Volunteer Speak: Xzavier Killings

If a child does not receive proper nutrition during the first 1000 days of existence, beginning from conception to the age of 2 years old, he or she will not reach their full physical or intellectual potential and is at risk of malnutrition.

This concern is one of the primary reasons why the Foundation for Mother and Child Health (FMCH) organizes and encourages women to increase their knowledge on good pregnancy practices to follow so that they will give birth to healthy babies and successfully nourish the growing infant.

I never would have expected my life to lead to me on a journey traveling through Asia, Africa, Central America, and the Caribbean to learn about healing and healthcare practices across international and cultural barriers. These experiences of joining new communities, experiencing new cultures and learning from doctors and patients alike have truly been amazing!

After graduating from college, I was awarded the Thomas J. Watson Fellowship to learn about unique community initiatives that help patients outside of the hospital. Fortunately for me, my time exploring maternal and newborn health in Mumbai led me to FMCH.

FMCH was established in 2006 as a non-profit, grassroots organization focused on mothers and children in a slum redevelopment area of South Mumbai. Their mission is to encourage preventative health, balanced nutrition and child developmental practices in underprivileged communities. Over the years FMCH has grown and expanded into new communities, increasing their range of programs offered and number of mothers and children served. They provide access to videos showing fetal development during pregnancy, talks on balanced nutrition, personal hygiene, exclusive breastfeeding and much more. FMCH serves over 10,000 mothers and children directly through their various projects.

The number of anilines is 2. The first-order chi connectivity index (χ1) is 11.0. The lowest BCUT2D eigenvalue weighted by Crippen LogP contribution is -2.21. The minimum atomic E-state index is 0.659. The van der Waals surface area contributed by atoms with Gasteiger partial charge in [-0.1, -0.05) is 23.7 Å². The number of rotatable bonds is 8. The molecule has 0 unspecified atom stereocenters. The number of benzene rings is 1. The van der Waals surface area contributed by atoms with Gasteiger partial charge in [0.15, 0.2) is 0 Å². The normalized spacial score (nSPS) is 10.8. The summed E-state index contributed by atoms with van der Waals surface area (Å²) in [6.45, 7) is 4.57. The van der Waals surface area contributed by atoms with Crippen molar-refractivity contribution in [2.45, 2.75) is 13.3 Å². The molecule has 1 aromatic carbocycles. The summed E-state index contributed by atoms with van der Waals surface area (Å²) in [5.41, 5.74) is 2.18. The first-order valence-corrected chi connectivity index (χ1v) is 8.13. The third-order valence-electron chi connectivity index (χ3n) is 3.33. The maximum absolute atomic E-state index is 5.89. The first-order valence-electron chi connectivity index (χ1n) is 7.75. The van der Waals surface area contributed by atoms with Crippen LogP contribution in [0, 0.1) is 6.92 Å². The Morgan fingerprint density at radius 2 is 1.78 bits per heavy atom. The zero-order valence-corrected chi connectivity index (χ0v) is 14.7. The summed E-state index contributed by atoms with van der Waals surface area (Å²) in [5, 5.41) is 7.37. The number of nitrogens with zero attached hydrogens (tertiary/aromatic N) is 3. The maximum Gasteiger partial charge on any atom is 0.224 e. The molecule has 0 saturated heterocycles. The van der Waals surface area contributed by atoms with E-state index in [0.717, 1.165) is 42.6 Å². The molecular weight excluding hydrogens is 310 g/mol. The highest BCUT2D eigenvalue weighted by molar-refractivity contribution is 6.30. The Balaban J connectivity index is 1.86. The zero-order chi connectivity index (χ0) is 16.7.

During my one-month internship with FMCH, I had the pleasure of observing and interacting with some of the most caring people I have ever met. At first I was a little hesitant of how I would be received, being a foreign man exploring a women’s health issue. This hesitation left as soon as I was welcomed by the FMCH team on my first day in office. From the CEO and COO to the clinical and field officers, I felt a genuine atmosphere of hospitality.

 

I started off in their main office and then divided my time between two centers in urban slums of the city. The first center is located in an area called Phule Nagar, Powai. In this area there is an estimated household number of 5,000 which equates to a population around 20,000 residents. Most of these residents have migrated from many areas across Maharashtra, Rajasthan and South India. Migration is a big issue because a majority of residents in slum communities don’t own anything, so they have to constantly move from community to community. The majority of the residents follow Hinduism and Buddhism religious practices and have on average 3 to 4 children. Most men find employment as carpenters, auto rickshaw drivers and daily wage earners while most women find employment as domestic workers or craft workers. During the week, FMCH conducts various clinics ranging from breastfeeding clinics to weighing clinics. Each clinic has a specific target audience and provides specialised information and services. The clinic I found most interesting was the 1000 Day Clinic which follows pregnant women and their child from conception to the age of 2 years old. With the devastating reality that poor nutrition during a child’s first 1000 days of life can cause irreversible damages with life-long consequences, FMCH works hard to provide ample support and education during this critical window of time.